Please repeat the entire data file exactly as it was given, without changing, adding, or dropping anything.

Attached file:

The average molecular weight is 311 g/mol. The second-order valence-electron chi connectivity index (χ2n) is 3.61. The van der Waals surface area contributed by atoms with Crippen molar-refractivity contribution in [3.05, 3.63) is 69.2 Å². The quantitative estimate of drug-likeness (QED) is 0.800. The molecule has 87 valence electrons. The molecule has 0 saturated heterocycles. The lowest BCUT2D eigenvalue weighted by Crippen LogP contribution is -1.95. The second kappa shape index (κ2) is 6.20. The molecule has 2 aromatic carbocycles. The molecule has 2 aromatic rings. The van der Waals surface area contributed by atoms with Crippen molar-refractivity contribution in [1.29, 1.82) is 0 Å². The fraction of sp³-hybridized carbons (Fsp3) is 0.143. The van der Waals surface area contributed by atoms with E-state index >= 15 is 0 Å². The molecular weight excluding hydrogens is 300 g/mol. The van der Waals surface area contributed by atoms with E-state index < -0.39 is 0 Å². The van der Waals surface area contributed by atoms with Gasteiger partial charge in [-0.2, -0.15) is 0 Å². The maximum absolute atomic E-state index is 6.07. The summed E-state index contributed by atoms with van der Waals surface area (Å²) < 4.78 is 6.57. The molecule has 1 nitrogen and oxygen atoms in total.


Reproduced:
The average molecular weight is 311 g/mol. The second-order valence-electron chi connectivity index (χ2n) is 3.61. The van der Waals surface area contributed by atoms with Crippen molar-refractivity contribution in [3.05, 3.63) is 69.2 Å². The quantitative estimate of drug-likeness (QED) is 0.800. The molecule has 87 valence electrons. The molecule has 0 saturated heterocycles. The lowest BCUT2D eigenvalue weighted by Crippen LogP contribution is -1.95. The second kappa shape index (κ2) is 6.20. The molecule has 2 aromatic carbocycles. The molecule has 2 aromatic rings. The van der Waals surface area contributed by atoms with Crippen molar-refractivity contribution in [1.29, 1.82) is 0 Å². The fraction of sp³-hybridized carbons (Fsp3) is 0.143. The van der Waals surface area contributed by atoms with E-state index >= 15 is 0 Å². The molecular weight excluding hydrogens is 300 g/mol. The van der Waals surface area contributed by atoms with E-state index < -0.39 is 0 Å². The van der Waals surface area contributed by atoms with Gasteiger partial charge in [-0.2, -0.15) is 0 Å². The maximum absolute atomic E-state index is 6.07. The summed E-state index contributed by atoms with van der Waals surface area (Å²) < 4.78 is 6.57. The molecule has 1 nitrogen and oxygen atoms in total.